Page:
(p. 20) Jimmy walked into the offices of Chicago Options Associates in 1994 and met the CEO Michael Davis for a job interview. Davis had looked over Wales’s academic publication about options pricing.
“It was impressive looking,” says Wales wryly about the paper. “It was a very theoretical paper but it wasn’t very practical.” But Davis was sufficiently intrigued, as he wanted someone like Wales to pore over the firm’s financial models and help improve them. So he took on young Wales, who seemed to be sharp and had acumen for numbers. Little did either of them know they would have a long road ahead together, with Wikipedia in the future.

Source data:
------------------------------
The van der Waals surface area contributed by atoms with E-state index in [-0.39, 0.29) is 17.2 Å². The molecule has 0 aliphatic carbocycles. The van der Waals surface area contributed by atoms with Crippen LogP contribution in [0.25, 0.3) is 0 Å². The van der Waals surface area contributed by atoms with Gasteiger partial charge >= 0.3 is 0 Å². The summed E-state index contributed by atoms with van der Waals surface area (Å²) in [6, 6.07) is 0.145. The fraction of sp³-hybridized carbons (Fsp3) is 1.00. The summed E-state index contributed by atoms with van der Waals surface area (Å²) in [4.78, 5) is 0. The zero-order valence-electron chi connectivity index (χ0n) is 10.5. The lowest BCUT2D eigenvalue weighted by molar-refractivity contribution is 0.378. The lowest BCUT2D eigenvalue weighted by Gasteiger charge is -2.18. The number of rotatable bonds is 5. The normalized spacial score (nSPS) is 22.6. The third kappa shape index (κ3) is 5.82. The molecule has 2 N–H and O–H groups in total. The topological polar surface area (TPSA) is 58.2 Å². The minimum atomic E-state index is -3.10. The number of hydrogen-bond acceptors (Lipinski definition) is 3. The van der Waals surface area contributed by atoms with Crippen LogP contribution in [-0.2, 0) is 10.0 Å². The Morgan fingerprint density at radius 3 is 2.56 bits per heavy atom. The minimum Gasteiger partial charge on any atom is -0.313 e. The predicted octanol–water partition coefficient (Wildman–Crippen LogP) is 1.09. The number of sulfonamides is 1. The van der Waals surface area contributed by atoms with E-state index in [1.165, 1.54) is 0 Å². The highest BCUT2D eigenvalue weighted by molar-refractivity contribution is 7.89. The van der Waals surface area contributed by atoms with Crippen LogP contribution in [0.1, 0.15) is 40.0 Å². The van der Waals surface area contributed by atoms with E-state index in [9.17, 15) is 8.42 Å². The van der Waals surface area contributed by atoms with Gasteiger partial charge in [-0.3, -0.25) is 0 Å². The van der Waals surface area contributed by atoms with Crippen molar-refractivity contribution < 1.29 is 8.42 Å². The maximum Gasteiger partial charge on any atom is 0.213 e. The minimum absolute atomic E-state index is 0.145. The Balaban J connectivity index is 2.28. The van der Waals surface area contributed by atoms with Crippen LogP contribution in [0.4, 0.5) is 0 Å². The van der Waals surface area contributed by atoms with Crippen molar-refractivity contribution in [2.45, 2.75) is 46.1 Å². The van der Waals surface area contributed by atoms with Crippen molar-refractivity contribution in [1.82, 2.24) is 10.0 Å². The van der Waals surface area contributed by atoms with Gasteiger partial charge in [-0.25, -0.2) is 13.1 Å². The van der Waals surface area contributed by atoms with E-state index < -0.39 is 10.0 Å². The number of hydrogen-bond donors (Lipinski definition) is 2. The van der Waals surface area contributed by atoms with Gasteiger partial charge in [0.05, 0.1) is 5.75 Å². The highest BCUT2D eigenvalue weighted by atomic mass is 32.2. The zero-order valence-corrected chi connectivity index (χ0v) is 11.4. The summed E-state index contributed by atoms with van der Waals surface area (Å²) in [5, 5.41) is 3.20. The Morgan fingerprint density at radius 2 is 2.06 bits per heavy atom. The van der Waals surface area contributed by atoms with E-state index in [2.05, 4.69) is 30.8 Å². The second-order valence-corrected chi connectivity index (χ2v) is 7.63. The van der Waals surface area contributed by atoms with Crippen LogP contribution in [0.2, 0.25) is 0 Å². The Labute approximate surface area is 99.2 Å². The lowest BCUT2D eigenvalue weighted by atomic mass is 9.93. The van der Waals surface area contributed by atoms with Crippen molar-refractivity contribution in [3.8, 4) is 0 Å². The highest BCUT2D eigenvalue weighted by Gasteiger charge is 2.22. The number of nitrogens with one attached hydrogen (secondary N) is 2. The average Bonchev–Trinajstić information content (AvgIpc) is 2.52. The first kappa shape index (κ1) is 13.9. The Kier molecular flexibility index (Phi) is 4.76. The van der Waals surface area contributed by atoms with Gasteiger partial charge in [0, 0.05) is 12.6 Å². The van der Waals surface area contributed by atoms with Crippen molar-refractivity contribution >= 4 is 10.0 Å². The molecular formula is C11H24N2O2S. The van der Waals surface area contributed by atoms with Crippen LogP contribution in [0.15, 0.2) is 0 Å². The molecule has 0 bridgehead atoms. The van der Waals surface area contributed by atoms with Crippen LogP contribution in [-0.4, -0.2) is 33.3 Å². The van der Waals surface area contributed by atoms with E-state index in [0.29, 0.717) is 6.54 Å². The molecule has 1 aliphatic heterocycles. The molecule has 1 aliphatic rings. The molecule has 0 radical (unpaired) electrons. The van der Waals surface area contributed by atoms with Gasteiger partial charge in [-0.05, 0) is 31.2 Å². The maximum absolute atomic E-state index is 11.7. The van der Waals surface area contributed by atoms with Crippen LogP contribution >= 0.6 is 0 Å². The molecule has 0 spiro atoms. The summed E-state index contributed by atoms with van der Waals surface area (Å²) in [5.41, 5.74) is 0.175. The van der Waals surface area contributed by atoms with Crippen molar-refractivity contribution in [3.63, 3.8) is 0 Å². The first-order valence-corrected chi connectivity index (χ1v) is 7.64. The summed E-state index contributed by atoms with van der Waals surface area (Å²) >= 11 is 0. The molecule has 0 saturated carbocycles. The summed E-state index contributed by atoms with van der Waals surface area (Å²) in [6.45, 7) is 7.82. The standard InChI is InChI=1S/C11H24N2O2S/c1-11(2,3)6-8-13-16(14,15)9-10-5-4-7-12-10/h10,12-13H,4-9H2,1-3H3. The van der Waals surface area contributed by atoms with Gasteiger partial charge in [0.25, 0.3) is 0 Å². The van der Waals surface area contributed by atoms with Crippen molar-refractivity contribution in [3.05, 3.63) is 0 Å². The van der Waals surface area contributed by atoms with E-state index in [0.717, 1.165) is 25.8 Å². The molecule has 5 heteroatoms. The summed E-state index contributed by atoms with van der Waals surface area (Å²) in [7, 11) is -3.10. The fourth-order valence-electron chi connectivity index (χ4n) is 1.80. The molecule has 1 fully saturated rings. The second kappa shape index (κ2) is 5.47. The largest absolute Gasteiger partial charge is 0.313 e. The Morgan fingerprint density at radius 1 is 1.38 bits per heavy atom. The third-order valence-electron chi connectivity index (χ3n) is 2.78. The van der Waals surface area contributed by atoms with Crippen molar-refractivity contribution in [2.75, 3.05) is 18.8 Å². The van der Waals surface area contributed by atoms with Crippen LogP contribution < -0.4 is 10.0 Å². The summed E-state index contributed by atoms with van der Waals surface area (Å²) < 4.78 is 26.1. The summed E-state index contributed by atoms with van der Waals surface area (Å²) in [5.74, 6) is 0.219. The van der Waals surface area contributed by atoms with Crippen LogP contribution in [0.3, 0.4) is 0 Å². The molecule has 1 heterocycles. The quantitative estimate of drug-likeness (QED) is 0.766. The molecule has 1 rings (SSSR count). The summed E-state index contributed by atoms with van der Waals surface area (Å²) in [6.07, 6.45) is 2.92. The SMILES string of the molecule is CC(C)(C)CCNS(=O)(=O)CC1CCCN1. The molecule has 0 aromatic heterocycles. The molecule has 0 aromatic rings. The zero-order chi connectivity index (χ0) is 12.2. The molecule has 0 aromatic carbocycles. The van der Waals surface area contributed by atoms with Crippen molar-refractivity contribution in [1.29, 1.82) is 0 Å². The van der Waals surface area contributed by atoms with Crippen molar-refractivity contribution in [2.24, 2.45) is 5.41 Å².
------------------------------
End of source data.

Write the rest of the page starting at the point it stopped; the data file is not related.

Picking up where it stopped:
Wales’s first job was to go over the firm’s current pricing models. “What was really fascinating was that it was truly a step beyond what I’d seen in academia,” he recalls. “It was very practical, and didn’t have a real theoretical foundation.” Wales was intrigued that the firm traded on principles that worked in practice, not in theory. (This is something he would say about his future endeavor Wikipedia.) “Basically they just knew in the marketplace that the existing models were wrong.”
Lih, Andrew. The Wikipedia Revolution: How a Bunch of Nobodies Created the World’s Greatest Encyclopedia. New York: Hyperion, 2009.
(Note: italics in original.)